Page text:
The Wankie and Sipolilo campaigns, the attempts by Umkhonto we Sizwe (MK) command to infiltrate armed units through Rhodesia into South Africa, emerges strongly, covered by different chapters (pp 76, 125, 216) and pointing to its importance as a watershed failure that led to the Morogoro conference of 1969, the subject of Hugh Macmillan's detailed and insightful chapter. Macmillan draws attention to the fractious internal politics of the ANC in exile in Zambia, of which the period "1969 to 1973 marked one of the lowest points" (p 91). Macmillan's argument points to the importance of changes within South Africa for a shift in fortunes for the ANC in exile, beginning with the Durban strikes in 1973, the independence of Angola and Mozambique in 1974-1975 and crucially, the Soweto uprising in 1976, presenting a boon for the ANC due to "the influx of new recruits that came after it" (p 92). This interplay between local developments in southern Africa and their impact on the exiled liberation movements is a prominent theme throughout the volume.

Thula Simpson's chapter on the ANC in Swaziland shows the shifting attitude towards the liberation movement in the country, with secret support from King Sobhuza II running into conflict with distinct camps within the government that were much more reticent in their attitude towards the organisation. His chapter paints a vivid picture of the espionage and diplomatic tensions between the Republic of South Africa and Swaziland, an account which also raises prickly questions of complicity and betrayals by high-ranking Swazi leaders. However, the Swazi officials also emerge as skilful brokers of South African favours, sharing information of their "secret" briefings with the ANC as readily as they communicated ANC movements to the South Africans.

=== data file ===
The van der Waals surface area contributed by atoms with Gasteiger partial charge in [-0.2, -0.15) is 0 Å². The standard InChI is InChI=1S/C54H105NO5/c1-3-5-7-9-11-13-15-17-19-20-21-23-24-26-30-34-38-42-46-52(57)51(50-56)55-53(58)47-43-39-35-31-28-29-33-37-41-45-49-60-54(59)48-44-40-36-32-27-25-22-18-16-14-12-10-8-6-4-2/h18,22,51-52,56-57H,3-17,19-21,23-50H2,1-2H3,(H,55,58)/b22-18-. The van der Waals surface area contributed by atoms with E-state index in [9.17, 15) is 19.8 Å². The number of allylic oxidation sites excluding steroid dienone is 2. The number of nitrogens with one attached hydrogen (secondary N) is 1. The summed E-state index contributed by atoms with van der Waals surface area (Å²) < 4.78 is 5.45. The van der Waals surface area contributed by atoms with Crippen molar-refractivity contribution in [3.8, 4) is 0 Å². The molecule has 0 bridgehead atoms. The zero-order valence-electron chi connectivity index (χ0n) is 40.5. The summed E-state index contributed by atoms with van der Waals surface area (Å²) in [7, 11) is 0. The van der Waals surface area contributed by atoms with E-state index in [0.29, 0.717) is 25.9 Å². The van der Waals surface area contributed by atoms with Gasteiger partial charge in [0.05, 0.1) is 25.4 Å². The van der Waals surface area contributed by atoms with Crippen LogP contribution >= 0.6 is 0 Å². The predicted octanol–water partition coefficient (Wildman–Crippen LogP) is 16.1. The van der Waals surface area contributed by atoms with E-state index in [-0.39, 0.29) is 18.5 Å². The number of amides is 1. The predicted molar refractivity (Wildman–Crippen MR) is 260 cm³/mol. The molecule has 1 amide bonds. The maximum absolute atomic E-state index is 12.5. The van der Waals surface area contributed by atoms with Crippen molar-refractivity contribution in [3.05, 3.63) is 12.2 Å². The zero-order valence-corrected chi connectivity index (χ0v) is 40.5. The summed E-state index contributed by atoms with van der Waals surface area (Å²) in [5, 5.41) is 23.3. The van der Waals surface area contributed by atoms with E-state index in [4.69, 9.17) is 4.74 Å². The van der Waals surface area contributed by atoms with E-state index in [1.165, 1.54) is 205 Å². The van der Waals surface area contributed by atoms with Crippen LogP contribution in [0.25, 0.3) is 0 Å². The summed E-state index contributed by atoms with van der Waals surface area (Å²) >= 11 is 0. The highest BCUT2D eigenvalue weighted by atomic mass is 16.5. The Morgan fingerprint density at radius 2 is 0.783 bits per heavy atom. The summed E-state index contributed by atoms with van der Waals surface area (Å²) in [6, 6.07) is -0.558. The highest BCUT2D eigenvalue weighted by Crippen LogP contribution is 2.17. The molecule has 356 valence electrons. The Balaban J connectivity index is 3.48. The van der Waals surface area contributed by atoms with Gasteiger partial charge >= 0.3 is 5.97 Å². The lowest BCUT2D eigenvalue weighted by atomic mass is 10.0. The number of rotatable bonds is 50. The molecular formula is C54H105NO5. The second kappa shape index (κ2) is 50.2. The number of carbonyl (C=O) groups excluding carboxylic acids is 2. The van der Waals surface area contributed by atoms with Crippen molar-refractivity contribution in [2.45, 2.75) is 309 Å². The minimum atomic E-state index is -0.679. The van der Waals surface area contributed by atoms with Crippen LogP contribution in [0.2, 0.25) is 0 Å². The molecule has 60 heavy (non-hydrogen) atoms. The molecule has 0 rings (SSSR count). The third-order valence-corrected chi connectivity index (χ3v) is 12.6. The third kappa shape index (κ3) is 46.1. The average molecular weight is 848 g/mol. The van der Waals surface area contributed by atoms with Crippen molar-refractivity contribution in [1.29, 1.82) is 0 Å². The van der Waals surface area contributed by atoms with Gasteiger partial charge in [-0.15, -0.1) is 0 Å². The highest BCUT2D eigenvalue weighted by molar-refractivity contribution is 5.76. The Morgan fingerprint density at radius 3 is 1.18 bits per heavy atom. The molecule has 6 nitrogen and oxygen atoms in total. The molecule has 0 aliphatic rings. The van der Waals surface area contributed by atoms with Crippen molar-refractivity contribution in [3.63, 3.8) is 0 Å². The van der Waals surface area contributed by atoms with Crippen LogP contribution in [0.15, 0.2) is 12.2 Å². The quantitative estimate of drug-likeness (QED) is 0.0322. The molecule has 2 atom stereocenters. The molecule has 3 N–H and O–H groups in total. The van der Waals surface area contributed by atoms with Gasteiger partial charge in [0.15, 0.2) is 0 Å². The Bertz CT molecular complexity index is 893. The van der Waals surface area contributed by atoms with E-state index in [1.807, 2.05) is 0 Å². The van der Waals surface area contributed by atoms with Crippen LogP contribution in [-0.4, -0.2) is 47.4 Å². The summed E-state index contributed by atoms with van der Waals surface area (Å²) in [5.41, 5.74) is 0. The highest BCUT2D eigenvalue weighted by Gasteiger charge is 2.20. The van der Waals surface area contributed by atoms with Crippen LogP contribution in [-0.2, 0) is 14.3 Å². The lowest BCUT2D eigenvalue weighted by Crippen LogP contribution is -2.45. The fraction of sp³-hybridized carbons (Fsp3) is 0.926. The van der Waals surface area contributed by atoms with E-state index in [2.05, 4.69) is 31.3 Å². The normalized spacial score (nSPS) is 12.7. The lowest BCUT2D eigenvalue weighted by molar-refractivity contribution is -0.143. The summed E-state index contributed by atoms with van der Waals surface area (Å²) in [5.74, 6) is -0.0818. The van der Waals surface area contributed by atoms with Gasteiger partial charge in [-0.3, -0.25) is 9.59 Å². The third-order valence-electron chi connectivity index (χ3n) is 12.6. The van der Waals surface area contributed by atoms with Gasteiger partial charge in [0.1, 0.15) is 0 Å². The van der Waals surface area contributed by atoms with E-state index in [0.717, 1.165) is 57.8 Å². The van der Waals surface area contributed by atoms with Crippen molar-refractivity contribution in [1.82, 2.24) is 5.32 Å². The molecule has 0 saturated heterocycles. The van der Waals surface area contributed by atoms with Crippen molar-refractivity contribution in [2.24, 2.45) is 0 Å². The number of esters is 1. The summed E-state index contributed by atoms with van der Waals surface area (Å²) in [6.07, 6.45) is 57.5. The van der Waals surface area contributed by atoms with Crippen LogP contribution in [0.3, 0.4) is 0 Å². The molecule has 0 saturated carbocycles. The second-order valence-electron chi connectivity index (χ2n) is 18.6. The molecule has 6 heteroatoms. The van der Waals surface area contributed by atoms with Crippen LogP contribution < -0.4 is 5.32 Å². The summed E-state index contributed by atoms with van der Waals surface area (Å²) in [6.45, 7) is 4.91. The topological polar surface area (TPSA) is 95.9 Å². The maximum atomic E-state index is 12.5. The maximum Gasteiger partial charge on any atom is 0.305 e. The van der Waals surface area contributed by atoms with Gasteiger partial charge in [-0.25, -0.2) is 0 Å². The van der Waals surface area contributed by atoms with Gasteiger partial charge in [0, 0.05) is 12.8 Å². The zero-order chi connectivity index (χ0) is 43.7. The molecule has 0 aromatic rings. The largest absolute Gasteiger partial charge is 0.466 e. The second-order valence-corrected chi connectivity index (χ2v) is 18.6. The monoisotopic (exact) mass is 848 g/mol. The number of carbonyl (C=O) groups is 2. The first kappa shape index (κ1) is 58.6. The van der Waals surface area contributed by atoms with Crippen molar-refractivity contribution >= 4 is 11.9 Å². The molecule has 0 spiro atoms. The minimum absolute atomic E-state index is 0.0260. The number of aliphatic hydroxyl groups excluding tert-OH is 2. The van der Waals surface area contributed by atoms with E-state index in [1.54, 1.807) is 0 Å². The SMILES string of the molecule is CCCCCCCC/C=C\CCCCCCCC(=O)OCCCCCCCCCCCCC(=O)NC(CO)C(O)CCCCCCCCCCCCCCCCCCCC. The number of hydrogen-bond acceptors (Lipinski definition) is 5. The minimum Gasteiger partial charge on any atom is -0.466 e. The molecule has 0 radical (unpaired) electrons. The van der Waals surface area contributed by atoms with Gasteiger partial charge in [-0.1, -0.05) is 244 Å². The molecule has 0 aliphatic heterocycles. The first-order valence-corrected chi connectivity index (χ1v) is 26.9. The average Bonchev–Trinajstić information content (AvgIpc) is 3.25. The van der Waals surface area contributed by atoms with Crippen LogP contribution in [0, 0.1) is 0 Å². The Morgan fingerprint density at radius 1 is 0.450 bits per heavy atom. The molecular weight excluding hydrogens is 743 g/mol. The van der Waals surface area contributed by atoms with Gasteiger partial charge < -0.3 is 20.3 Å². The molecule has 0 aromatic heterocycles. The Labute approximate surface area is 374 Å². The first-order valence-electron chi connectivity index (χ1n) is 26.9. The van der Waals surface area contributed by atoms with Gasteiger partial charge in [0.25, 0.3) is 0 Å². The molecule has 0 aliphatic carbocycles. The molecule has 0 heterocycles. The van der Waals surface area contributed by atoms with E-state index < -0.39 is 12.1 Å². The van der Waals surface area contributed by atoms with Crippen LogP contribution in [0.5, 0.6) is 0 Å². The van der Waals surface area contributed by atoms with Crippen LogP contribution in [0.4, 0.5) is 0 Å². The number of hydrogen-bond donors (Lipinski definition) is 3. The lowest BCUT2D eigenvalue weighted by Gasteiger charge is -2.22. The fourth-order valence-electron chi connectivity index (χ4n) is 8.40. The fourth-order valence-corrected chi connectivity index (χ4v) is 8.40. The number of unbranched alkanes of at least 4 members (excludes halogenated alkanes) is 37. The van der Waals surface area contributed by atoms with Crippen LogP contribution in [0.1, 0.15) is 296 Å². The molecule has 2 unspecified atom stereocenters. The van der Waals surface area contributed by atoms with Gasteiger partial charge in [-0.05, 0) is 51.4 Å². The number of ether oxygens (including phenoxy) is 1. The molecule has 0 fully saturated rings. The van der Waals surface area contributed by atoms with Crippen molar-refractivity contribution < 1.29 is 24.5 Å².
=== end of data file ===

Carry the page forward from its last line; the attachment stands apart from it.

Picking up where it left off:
Elements of the "new" in this volume include Arianna Lissoni's study of the neglected history of the Pan Africanist Congress, particularly in Basutoland, which flags some of the fatal errors made by its leadership. As Lissoni shows, the elision of the PAC from the history of liberation is at odds with its prominent role in the early 1960s, a prominence the organisation lost due to poor leadership and tactical blunders. Liazzat J.K. Bonate, in her chapter on the role of Muslims in Northern Mozambique, also points to their neglected history, at odds with the support they gave the Mozambique African National Union (MANU) and the Front for the Liberation of Mozambique (FRELIMO). Although Muslim participation became less visible after 1969, Bonate recognises, due to Portuguese secret police persecution, the crucial factor in their sidelining by the liberation movement was FRELIMO's adoption of a "doctrinaire and radical Marxism after 1969" (p 71). This imposed ideological orthodoxy led to the erasure of the group's contribution, as Bonate notes, Muslims were "denied a place in the history of the independence war ... along with groups that did not fit the profile of secular and militant Marxist revolutionaries" (p 71).

The volume provides instances of many splits in the international response to apartheid. As Colin Bundy shows, the Anti-Apartheid Movement (AAM) was closely wedded to the African National Congress, and followed the ANC in their suspicion of the Black Consciousness Movement and the independent Federation of South African Trade Unions (FOSATU) (p 221). In contrast, according to Christabel Gurney in her chapter, the British Council of Churches met with representatives of the Black Consciousness Movement "to the exclusion of the liberation movements" (p 237). The presence of exiled liberals in London, also suspicious of the degree of communist influence in the African National Congress and Anti-Apartheid Movement, led to further fissures in what would otherwise have been a broad front opposing apartheid. The book demonstrates not only fractious anti-apartheid politics, but also portrays political leaders scrambling to keep up with internal developments in South Africa. Steve Davis, in his fascinating account of the use of radio by the liberation movements, writes of political movements in the wake of the Soweto uprising of 1976 attempting to "superimpose their particular brand of politics over new forms of struggle evolving in South Africa" (p 129).